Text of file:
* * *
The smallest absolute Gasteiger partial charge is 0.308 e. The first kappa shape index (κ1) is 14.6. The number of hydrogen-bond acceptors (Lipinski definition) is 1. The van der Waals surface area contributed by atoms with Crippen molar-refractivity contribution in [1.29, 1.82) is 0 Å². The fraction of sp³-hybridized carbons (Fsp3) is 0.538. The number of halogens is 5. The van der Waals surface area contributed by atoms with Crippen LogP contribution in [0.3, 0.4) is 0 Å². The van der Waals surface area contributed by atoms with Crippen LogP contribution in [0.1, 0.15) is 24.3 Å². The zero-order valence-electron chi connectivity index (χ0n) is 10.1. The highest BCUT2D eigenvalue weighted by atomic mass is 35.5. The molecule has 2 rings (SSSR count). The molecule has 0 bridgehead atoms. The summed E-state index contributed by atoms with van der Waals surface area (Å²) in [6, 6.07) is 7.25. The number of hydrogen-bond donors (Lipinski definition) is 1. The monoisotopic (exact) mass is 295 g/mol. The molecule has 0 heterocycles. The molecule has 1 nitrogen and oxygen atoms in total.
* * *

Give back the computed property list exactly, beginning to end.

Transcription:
The smallest absolute Gasteiger partial charge is 0.308 e. The first kappa shape index (κ1) is 14.6. The number of hydrogen-bond acceptors (Lipinski definition) is 1. The van der Waals surface area contributed by atoms with Crippen molar-refractivity contribution in [1.29, 1.82) is 0 Å². The fraction of sp³-hybridized carbons (Fsp3) is 0.538. The number of halogens is 5. The van der Waals surface area contributed by atoms with Crippen LogP contribution in [0.3, 0.4) is 0 Å². The van der Waals surface area contributed by atoms with Crippen LogP contribution in [0.1, 0.15) is 24.3 Å². The zero-order valence-electron chi connectivity index (χ0n) is 10.1. The highest BCUT2D eigenvalue weighted by atomic mass is 35.5. The molecule has 2 rings (SSSR count). The molecule has 0 bridgehead atoms. The summed E-state index contributed by atoms with van der Waals surface area (Å²) in [6, 6.07) is 7.25. The number of hydrogen-bond donors (Lipinski definition) is 1. The monoisotopic (exact) mass is 295 g/mol. The molecule has 0 heterocycles. The molecule has 1 nitrogen and oxygen atoms in total.